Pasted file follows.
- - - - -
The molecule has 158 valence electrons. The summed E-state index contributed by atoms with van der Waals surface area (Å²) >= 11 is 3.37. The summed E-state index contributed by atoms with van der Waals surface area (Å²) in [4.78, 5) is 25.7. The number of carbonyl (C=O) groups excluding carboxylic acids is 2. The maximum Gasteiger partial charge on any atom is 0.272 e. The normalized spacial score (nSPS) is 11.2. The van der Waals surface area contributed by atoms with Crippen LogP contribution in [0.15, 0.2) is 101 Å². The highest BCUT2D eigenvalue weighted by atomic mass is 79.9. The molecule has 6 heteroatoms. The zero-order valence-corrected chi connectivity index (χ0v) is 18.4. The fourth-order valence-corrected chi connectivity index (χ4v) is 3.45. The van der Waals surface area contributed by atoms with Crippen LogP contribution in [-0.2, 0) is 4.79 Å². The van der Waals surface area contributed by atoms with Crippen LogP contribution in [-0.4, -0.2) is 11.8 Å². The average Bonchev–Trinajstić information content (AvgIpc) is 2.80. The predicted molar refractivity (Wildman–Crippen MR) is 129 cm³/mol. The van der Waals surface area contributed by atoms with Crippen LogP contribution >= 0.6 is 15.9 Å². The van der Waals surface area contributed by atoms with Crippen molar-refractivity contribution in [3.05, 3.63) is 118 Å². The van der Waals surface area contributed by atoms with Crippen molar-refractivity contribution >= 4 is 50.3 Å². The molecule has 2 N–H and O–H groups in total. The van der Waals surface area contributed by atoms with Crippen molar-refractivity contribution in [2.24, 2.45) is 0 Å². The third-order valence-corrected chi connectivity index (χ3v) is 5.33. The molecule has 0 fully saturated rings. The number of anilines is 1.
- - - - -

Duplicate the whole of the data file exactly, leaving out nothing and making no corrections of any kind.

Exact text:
The molecule has 158 valence electrons. The summed E-state index contributed by atoms with van der Waals surface area (Å²) >= 11 is 3.37. The summed E-state index contributed by atoms with van der Waals surface area (Å²) in [4.78, 5) is 25.7. The number of carbonyl (C=O) groups excluding carboxylic acids is 2. The maximum Gasteiger partial charge on any atom is 0.272 e. The normalized spacial score (nSPS) is 11.2. The van der Waals surface area contributed by atoms with Crippen LogP contribution in [0.15, 0.2) is 101 Å². The highest BCUT2D eigenvalue weighted by atomic mass is 79.9. The molecule has 6 heteroatoms. The zero-order valence-corrected chi connectivity index (χ0v) is 18.4. The fourth-order valence-corrected chi connectivity index (χ4v) is 3.45. The van der Waals surface area contributed by atoms with Crippen LogP contribution in [-0.2, 0) is 4.79 Å². The van der Waals surface area contributed by atoms with Crippen LogP contribution in [-0.4, -0.2) is 11.8 Å². The average Bonchev–Trinajstić information content (AvgIpc) is 2.80. The predicted molar refractivity (Wildman–Crippen MR) is 129 cm³/mol. The van der Waals surface area contributed by atoms with Crippen LogP contribution >= 0.6 is 15.9 Å². The van der Waals surface area contributed by atoms with Crippen molar-refractivity contribution in [3.05, 3.63) is 118 Å². The van der Waals surface area contributed by atoms with Crippen molar-refractivity contribution >= 4 is 50.3 Å². The molecule has 2 N–H and O–H groups in total. The van der Waals surface area contributed by atoms with Crippen molar-refractivity contribution in [2.24, 2.45) is 0 Å². The third-order valence-corrected chi connectivity index (χ3v) is 5.33. The molecule has 0 fully saturated rings. The number of anilines is 1.